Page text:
What the Global Services Industry Can Learn from 17th Century Firefighters | Sherpas in Blue Shirts

Posted On August 9, 2017

A couple of weeks ago, several of us from Everest Group hosted a roundtable for sourcing executives in the U.K. The event was held in London’s Moorgate area – Moorgate is the name of the northernmost gate in the old city wall, and everything to the south and west was destroyed by the 17th century Great Fire of London – so I decided to orient my discussion on benchmarking by drawing parallels between the fire and digital disruption in the global services industry.

For context, the Great Fire started shortly after midnight on 2 September 1666 in a bakery on Pudding Lane. Over the next three days, the fire gutted the medieval City of London inside the old Roman city wall, and consumed 13,200 houses, 87 parish churches, St. Paul’s cathedral, and most of the buildings of the City authorities.

As we’re just several weeks shy of the 351st anniversary of the Great Fire, let’s all have some fun by casting today’s enterprises and two different types of outsourcing service providers as the entities trying to find a solution to stop the fire from spreading.

service providers

 

First, as there was no city-run fire brigade, the householders – read, the enterprises – attempted to put out the fire themselves, as it engulfed their own buildings. But their two capabilities, dousing buildings with water despite the inadequacies of the pipe network and pulling burning material from structures with bill hooks, were reactive and futile. Theirs was a sub-optimal process.

With the fire quickly spreading, the city authorities realized that a more coordinated approach was required. The city militia – read, service providers that deliver “traditional” services – was called in, and concentrated its efforts on pulling down houses that stood in the fire’s path. While this was an optimized process, it only minimally delayed the spread of the fire, and certainly was not popular with the householders/enterprises.

Finally, the garrison at the Tower of London – read, a provider that offers transformative, digitally-based solutions – offered a solution that was conceptually challenging: the creation of effective firebreaks by using gunpowder to demolish entire streets. This genuinely transformed process rescued the city by leveraging a highly disruptive technology (gunpowder).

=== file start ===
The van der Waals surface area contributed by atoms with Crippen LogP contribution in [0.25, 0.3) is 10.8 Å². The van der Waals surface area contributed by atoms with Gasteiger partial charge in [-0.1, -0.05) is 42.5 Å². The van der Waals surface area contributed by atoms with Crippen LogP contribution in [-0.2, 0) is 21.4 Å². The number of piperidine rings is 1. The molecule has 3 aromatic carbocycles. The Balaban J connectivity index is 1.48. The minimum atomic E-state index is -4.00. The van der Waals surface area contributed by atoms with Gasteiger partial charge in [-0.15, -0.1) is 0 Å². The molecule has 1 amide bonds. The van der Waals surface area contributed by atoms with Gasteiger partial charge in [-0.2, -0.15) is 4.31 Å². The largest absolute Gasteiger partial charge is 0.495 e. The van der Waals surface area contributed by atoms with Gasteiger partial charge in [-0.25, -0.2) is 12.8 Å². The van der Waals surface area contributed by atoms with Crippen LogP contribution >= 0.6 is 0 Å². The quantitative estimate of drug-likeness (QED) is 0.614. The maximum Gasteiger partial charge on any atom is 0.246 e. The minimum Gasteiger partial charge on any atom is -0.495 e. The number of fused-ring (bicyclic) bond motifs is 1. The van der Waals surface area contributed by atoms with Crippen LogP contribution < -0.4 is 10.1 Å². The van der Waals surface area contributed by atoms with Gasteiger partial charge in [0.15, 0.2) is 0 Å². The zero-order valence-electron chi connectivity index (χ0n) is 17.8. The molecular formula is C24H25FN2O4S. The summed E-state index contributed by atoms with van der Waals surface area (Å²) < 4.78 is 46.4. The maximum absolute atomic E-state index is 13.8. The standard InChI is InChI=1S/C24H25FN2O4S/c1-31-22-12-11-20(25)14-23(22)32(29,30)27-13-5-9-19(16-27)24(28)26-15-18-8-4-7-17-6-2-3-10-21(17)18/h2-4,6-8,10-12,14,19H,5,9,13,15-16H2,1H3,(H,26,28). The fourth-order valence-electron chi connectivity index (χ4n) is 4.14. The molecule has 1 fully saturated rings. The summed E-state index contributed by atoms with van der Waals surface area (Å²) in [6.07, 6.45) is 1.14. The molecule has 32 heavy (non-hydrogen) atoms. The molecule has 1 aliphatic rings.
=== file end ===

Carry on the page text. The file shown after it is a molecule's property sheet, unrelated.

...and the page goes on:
The immediate outcome was prevention of further fire spread. Problem solved! But the solution also resulted in two unforeseen, and highly beneficial outcomes: the end of the bubonic plague outbreak that had ravaged London since 1665, and, because of the huge anticipated cost of rebuilding the city, a financial imperative to end the Anglo-Dutch war. The eradication of disease meant that London was immediately a safer place to live, so both economic and intellectual capital returned to the city. Peace with Holland created conditions for trade to thrive, insurance against risk took off (Lloyds appeared as an insurer just 22 years later in 1688,) and London’s emergence as a global city began…extraordinary value-add.

How does this connect with service providers today?

The moral to this entertaining (and historical fact-filled) exercise? Today’s enterprises are facing multiple, unprecedented forces. In order the stop the spread of the fire – or gain and maintain a competitive foothold – they likely need to partner with  service providers that embrace innovative, disruptive, digital solutions.

Enterprises can always insist that service providers find better ways to prevent the spread of fire, and to optimize processes by taking a rounded, contextualized approach to reviewing the detail of an existing arrangement. In our experience, this can account for value improvements of between 18 and 24 percent of the total cost. But by insisting that service providers themselves start thinking innovatively and imaginatively, that improvement can often be doubled. While some of the consequences will be unintended, many of them will deliver benefit far beyond their intention.

 

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